Spring Boot, Websockets, StompJS and AngularJS – a few notes

I recently did a spike to get a Groovy-based Spring Boot project to communicate with an AngularJS/Yeoman front-end via the Websockets/SockJS support provided by Spring.

Here are a few resources and problems I ran into while integrating the project.

Websockets and Spring

There is a guide in the Spring.io site around websockets, but I found the guide to be very poor specially when it comes around testing and different available strategies.

A much better resource is Rossen Stoyanchev’s talk at the SpringOne2GX, available on YouTube.

The sample project for this video on Github is specially helpful since it provides three different testing strategies at different levels of integration – without Spring Integration, with Spring Integration and spinning up a full container.

Spring Boot and Websockets

We ran into an issue with the default starter for websockets. Basically, schedulers would fail if you have more than one TaskScheduler registered. If you’re using the Stomp support, you get two task schedulers registers and this caused our application to fail whenever the Spring Context Reloaded.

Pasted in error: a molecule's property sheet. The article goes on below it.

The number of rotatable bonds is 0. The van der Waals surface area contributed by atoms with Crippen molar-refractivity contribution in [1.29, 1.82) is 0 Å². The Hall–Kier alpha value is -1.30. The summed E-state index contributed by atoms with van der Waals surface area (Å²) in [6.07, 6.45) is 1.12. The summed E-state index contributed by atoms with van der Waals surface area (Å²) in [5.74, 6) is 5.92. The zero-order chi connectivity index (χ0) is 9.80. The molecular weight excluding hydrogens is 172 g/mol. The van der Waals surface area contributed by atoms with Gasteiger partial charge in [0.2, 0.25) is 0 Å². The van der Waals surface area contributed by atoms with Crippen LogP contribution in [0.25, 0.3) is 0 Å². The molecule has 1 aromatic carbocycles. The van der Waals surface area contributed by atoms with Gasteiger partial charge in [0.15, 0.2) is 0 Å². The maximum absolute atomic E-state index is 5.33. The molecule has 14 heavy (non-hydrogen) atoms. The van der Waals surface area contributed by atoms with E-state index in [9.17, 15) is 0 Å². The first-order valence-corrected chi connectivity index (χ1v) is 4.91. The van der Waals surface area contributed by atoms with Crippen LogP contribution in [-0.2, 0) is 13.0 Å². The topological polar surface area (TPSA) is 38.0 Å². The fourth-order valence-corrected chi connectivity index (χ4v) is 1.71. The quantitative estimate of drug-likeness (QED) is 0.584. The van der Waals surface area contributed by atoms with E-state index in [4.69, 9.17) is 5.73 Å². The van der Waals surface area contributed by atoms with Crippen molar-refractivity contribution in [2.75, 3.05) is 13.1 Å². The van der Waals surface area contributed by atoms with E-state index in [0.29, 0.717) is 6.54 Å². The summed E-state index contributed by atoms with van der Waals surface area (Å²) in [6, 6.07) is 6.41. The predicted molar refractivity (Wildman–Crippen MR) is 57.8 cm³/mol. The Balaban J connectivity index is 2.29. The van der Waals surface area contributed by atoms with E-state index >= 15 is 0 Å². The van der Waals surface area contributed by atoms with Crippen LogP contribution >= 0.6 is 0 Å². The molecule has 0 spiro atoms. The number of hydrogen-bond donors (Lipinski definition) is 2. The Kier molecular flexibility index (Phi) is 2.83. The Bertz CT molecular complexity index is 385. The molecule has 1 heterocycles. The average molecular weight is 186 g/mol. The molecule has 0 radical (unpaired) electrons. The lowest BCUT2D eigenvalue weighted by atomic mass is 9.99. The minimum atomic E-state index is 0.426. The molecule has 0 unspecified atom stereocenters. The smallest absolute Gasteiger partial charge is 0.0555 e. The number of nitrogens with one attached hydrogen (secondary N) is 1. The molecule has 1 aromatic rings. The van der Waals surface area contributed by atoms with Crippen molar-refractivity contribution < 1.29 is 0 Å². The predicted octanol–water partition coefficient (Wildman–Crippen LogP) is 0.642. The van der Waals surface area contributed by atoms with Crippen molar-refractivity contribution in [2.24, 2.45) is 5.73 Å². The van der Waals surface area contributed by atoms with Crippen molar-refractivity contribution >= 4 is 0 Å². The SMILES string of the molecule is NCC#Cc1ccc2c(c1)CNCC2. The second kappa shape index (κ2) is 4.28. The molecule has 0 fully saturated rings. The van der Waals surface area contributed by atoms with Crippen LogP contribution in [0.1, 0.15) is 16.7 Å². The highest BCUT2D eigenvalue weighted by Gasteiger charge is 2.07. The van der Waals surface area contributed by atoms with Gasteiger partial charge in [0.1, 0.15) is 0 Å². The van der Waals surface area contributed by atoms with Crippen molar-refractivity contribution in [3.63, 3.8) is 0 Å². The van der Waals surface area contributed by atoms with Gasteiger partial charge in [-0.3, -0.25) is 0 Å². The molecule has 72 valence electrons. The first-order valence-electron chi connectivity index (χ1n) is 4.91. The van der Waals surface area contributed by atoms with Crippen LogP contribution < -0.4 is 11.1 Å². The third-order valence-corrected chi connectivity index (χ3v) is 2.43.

There is a StackOverflow issue that best describes the issue we ran into.

The solution, as described in this Spring JIRA, is to disable Spring Boot’s Websocket auto configurer when you want to use STOMP.

To use websockets, you ideally want to use Tomcat 8. Unfortunately, there doesn’t seem to be a mechanism to specify a new Tomcat version in Spring Boot projects using the provided Tomcat Starter. To work around the problem, you can define the dependencies defined in this POM.xml , but with 8.0 version numbers to your build.gradle file. Spring Boot’s reliance on parent POMs makes it very hard to take their gradle support seriously.

Yeoman, AngularJS and StompJS

We used an AngularJS project that is built by Yeoman as our front end.

While there is an AngularStomp project on Github, we found it more intuitive to port the Socket.io AngularJS provider written by Brian Ford to use the StompJS library. Ford’s project had more examples of automated testing and provides simpler mechanisms for overriding clients.

As Yeoman projects use bower for dependency management and the stompjs library does not include a proper .bower file, we found that we had to include StompJS via the following command:

bower install https://raw.github.com/jmesnil/stomp-websocket/master/lib/stomp.min.js

This makes bower deal with the dependency correctly.


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